The purpose of the valve stem seal is to prevent the oil from the cylinder head entering the combustion chamber.
Valve stem seals play a critical role in controlling valve lubrication as well as oil consumption.
If the valve stem seals are worn, the guides may be either starved for lubrication or flooded with oil.
If the valve stem seals are:
· Improperly installed
Valve Stem Seal-This will cause the engine to suck oil down the guides and into the cylinders.
The engine may still have good compression, but will use a lot of oil.
High operating temperatures cause lower grade materials such as nitrile to harden and become brittle over time.
Eventually, this can lead to cracking, loss of oil control and valve stem seal failure.
When seals lose their ability to control the oil that enters the guide, they can cause a variety of problems.
Valve Stem Seal-Failure Symptoms
With A Cold Engine
One of the most noticeable signs of worn valve stem seals will be just after a cold engine start. Especially if the vehicle has been sitting for any length of time or even overnight. The top of the cylinder head will be coated with residual oil that was pumped up earlier during running operation. The seal has also cooled during non operation, which causes it to contract and leave a small gap. When the engine first starts up, residual oil gets sucked down through the bad seal and into the combustion chamber. A large cloud of blue-white smoke will be seen exiting the tailpipe just after start-up. The burning smoke will disappear during cruising or highway speed.
Idle and Stop and Go Driving
Bad valve stem seals will show themselves during prolonged idling at stop signs or stop lights in congested city conditions. When the vehicle sits at idle for prolonged periods, high levels of vacuum at the intake manifold result. The high vacuum attracts oil in the heads to congregate around the valve stems. Upon acceleration, the oil gets sucked past the seal and down through the valve guide. Huge clouds of blue-white smoke exit the tailpipe after each acceleration from a stop. The burning smoke will disappear during cruising or highway speed.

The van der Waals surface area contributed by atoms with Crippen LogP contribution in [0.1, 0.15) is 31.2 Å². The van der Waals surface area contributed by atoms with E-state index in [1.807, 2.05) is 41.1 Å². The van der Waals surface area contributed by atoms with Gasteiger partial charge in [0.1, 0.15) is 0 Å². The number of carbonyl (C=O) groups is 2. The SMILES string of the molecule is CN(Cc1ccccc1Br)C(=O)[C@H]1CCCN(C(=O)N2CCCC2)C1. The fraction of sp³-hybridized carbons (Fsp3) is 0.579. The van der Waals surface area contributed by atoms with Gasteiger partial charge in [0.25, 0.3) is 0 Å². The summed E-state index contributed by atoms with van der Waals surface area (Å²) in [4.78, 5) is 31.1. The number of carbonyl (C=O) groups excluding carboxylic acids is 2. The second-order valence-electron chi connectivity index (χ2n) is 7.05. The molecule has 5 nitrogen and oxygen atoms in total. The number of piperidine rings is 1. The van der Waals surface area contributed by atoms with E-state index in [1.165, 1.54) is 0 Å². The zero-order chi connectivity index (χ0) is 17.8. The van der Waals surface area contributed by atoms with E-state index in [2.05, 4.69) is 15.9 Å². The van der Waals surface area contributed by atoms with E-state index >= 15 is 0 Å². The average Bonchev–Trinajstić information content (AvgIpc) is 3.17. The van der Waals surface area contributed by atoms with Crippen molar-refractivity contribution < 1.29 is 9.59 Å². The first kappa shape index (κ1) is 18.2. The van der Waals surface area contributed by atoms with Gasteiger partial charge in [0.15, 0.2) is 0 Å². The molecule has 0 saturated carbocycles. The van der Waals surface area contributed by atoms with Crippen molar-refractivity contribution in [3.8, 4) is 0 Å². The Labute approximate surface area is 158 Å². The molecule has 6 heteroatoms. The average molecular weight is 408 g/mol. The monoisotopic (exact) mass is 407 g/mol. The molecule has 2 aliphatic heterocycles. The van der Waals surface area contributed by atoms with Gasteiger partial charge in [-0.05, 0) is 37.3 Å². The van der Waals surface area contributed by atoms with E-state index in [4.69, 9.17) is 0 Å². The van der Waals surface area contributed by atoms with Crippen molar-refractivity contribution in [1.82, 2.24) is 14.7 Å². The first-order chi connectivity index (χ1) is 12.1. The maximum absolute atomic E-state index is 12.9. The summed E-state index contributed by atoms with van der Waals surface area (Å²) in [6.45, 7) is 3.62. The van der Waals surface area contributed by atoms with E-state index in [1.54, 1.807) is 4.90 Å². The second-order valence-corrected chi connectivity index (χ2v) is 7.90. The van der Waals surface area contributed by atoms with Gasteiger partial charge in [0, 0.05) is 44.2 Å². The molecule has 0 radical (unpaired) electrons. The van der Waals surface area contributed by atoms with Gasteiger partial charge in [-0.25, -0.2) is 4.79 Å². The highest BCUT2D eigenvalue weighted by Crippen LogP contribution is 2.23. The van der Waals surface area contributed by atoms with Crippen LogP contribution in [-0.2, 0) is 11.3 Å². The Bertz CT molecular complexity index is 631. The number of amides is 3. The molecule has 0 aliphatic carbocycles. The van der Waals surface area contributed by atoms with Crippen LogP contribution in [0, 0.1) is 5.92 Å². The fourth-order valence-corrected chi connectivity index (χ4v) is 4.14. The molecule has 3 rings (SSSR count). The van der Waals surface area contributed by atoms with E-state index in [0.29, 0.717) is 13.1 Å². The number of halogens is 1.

Evidence of valve seals being compromised will also show up during off-throttle braking. More so when descending a steep downgrade where the accelerator pedal remains static. High manifold vacuum, coupled with the downward slant of the engine, oil collects toward the front of the valve cover. Upon pushing the accelerator after a long coast, burned oil will exit the tailpipe in large amounts. After that the smoke will stop again.
Spark Plug Fouling
Spark plug fouling may occur as oil ash builds up on the plug’s electrodes. The accumulation of heavy, oily carbon deposits on the backs of the intake valves may cause hesitation and misfires. As carbon deposits build up compression may increase to the point where it causes engine-damaging detonation and/or pre ignition problems.
Increased oil consumption due to worn or leaky valve stem seals will also increase hydrocarbon (HC) emissions in the exhaust. Oil burning can also damage the catalytic converter because phosphorus in motor oil contaminates the catalyst. If oil is fouling the spark plugs, misfiring can cause HC emissions to soar. As a result, unburned fuel passes into the exhaust.
This may damage the converter because unburned fuel in the exhaust makes the converter operating temperature soar. The converter may overheat where the substrate breaks down or melts creating a restriction or blockage in the exhaust. Bad valve stem seals will cause excessive oil consumption. In an otherwise normal engine, bad seals will cause a loss of oil.
If the valve stem seals have deteriorated enough, the blue-white exhaust smoke will last longer after start-up and acceleration. Yet the smoke will eventually disappear after long engine operation or during periods of hot weather. Bad valve seals nearly always show an intermittent problem of oil burning. Worn piston rings and valve guides will smoke during all times of engine operation and never disappear.